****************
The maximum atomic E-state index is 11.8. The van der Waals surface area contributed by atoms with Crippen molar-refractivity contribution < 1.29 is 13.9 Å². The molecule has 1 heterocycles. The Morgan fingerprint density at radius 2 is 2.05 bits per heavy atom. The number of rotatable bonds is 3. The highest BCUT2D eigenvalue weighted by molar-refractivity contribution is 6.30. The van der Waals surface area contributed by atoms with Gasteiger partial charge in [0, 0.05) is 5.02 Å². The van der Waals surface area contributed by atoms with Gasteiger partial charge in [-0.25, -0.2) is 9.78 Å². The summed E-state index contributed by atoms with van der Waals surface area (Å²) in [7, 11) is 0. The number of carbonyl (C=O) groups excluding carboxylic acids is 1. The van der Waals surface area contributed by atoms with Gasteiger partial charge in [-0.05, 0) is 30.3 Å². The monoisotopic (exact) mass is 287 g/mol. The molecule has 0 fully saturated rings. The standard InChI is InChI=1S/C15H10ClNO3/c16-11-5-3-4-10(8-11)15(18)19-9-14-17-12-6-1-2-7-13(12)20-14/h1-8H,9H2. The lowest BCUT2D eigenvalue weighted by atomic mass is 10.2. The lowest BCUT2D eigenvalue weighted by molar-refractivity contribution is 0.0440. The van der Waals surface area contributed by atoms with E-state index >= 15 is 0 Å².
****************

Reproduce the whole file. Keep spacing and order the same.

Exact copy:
The maximum atomic E-state index is 11.8. The van der Waals surface area contributed by atoms with Crippen molar-refractivity contribution < 1.29 is 13.9 Å². The molecule has 1 heterocycles. The Morgan fingerprint density at radius 2 is 2.05 bits per heavy atom. The number of rotatable bonds is 3. The highest BCUT2D eigenvalue weighted by molar-refractivity contribution is 6.30. The van der Waals surface area contributed by atoms with Gasteiger partial charge in [0, 0.05) is 5.02 Å². The van der Waals surface area contributed by atoms with Gasteiger partial charge in [-0.25, -0.2) is 9.78 Å². The summed E-state index contributed by atoms with van der Waals surface area (Å²) in [7, 11) is 0. The number of carbonyl (C=O) groups excluding carboxylic acids is 1. The van der Waals surface area contributed by atoms with Gasteiger partial charge in [-0.05, 0) is 30.3 Å². The monoisotopic (exact) mass is 287 g/mol. The molecule has 0 fully saturated rings. The standard InChI is InChI=1S/C15H10ClNO3/c16-11-5-3-4-10(8-11)15(18)19-9-14-17-12-6-1-2-7-13(12)20-14/h1-8H,9H2. The lowest BCUT2D eigenvalue weighted by atomic mass is 10.2. The lowest BCUT2D eigenvalue weighted by molar-refractivity contribution is 0.0440. The van der Waals surface area contributed by atoms with E-state index >= 15 is 0 Å².